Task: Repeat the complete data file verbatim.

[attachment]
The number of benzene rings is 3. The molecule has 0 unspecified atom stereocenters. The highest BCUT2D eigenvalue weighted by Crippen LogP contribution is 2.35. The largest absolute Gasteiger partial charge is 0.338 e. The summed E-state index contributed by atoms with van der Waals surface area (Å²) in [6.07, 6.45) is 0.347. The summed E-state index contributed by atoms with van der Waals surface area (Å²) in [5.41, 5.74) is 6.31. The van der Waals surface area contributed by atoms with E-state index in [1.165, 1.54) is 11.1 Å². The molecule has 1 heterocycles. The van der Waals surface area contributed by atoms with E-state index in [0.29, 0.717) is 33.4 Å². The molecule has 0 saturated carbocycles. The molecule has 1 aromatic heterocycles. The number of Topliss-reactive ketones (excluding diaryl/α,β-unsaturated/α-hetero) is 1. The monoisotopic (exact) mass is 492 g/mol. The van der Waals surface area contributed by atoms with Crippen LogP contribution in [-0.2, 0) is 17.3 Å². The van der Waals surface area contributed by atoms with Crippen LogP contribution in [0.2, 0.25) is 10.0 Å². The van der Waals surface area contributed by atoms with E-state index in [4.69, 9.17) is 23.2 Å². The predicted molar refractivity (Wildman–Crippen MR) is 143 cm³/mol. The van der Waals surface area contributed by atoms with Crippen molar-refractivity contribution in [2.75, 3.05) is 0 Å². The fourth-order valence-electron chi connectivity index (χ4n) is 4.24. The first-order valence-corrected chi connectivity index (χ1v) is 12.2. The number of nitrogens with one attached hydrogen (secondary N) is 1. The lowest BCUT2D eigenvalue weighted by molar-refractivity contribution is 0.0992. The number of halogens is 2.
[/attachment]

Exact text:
The number of benzene rings is 3. The molecule has 0 unspecified atom stereocenters. The highest BCUT2D eigenvalue weighted by Crippen LogP contribution is 2.35. The largest absolute Gasteiger partial charge is 0.338 e. The summed E-state index contributed by atoms with van der Waals surface area (Å²) in [6.07, 6.45) is 0.347. The summed E-state index contributed by atoms with van der Waals surface area (Å²) in [5.41, 5.74) is 6.31. The van der Waals surface area contributed by atoms with E-state index in [1.165, 1.54) is 11.1 Å². The molecule has 1 heterocycles. The van der Waals surface area contributed by atoms with E-state index in [0.29, 0.717) is 33.4 Å². The molecule has 0 saturated carbocycles. The molecule has 1 aromatic heterocycles. The number of Topliss-reactive ketones (excluding diaryl/α,β-unsaturated/α-hetero) is 1. The monoisotopic (exact) mass is 492 g/mol. The van der Waals surface area contributed by atoms with Crippen LogP contribution in [-0.2, 0) is 17.3 Å². The van der Waals surface area contributed by atoms with Crippen LogP contribution in [0.2, 0.25) is 10.0 Å². The van der Waals surface area contributed by atoms with E-state index in [4.69, 9.17) is 23.2 Å². The predicted molar refractivity (Wildman–Crippen MR) is 143 cm³/mol. The van der Waals surface area contributed by atoms with Crippen molar-refractivity contribution in [2.75, 3.05) is 0 Å². The fourth-order valence-electron chi connectivity index (χ4n) is 4.24. The first-order valence-corrected chi connectivity index (χ1v) is 12.2. The number of nitrogens with one attached hydrogen (secondary N) is 1. The lowest BCUT2D eigenvalue weighted by molar-refractivity contribution is 0.0992. The number of halogens is 2.